'This has been one of the best times of my life, to be honest with you'
News reporters as a general rule welcome tips from readers and viewers, and one tip in particular arrived via email a couple weeks ago: If the Times was looking for a story about a person trying to make the most positive situation possible out of the COVID-19 pandemic and the resulting school closures and distance learning and parents working from home, we might want to sit down and chat with Lisa Altepeter.
“This is the first time she has been home with her kids, as a usual working mom, and has embraced these months as a family strengthening time,” the reader said in her email.
Sitting in Altepeter’s living room a few days later, those words were read to her, and her face brightened.
“Oh, that’s so nice,” she said.
“As long as we’re healthy,” Altepeter continued. “I find myself starting a lot of things I say with that…as long as we’re healthy. So, as long as we’re all healthy, this has been one of the best times of my life, to be honest with you.”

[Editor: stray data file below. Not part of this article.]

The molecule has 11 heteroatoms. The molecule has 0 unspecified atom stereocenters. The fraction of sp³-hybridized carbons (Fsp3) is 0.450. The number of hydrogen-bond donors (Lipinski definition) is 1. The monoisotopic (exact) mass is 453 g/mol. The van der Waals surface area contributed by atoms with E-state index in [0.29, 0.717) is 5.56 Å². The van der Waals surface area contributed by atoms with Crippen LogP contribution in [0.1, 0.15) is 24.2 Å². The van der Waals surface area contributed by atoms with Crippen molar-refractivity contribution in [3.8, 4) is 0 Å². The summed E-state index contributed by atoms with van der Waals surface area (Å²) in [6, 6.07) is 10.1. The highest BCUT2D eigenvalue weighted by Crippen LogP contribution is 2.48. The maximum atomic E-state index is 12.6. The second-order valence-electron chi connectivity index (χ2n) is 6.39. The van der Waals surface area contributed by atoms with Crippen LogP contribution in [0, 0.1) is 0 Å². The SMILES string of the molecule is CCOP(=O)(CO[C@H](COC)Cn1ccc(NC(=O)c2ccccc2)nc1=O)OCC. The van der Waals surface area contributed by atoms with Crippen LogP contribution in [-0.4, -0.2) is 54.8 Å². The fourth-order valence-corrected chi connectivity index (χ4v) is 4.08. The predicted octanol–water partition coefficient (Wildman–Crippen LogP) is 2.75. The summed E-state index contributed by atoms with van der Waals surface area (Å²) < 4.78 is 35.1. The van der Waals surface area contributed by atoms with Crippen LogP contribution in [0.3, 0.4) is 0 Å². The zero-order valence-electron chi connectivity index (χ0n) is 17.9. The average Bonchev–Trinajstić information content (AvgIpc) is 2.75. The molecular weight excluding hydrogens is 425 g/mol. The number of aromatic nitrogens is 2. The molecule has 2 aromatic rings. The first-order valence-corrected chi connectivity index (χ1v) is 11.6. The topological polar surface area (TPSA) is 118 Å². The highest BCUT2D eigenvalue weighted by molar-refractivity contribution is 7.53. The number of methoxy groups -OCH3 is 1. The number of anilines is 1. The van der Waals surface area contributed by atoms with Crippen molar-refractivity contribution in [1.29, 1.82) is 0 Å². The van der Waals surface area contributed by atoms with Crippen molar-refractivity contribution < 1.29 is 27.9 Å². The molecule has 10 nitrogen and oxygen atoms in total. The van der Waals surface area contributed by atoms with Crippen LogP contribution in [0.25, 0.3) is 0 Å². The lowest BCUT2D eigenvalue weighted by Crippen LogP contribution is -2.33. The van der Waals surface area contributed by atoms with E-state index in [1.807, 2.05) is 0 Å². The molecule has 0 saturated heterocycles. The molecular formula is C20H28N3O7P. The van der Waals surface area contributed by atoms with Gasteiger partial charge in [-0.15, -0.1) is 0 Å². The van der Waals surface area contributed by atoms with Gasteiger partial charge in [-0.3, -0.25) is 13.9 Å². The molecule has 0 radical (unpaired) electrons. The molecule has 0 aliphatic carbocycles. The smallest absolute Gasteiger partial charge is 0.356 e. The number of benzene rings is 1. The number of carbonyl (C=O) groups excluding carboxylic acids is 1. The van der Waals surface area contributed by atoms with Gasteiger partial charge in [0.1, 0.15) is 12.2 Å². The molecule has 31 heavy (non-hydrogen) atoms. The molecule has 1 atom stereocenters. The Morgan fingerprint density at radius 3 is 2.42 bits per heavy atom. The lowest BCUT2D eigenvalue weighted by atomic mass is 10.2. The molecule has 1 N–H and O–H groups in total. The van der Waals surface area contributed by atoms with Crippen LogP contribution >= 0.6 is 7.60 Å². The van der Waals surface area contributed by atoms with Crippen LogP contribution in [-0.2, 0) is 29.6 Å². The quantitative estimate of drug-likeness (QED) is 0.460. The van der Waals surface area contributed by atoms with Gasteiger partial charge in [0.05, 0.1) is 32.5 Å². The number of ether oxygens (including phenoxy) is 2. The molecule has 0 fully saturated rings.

That’s not true for most families, in Crookston and beyond. Kids have spent two months learning from home, and their parents have been frazzled trying to navigate them toward shore through rough academic waters…shore being the unprecedented conclusion of this school year. Moms and dads are working remotely, or not working at all. Checkbook balances might be perilously low. Everyone’s stuck in tight quarters with not much to do, and they’re getting on each other’s nerves.
It’s not like none of that hasn’t happened or isn’t happening in Altepeter’s north-end bungalow, but she decided early on to make every effort to embrace this time, and she’s still holding onto it as tight as she can, despite the fact that her particular family and life situation brings a lot to the table, more than most, at least.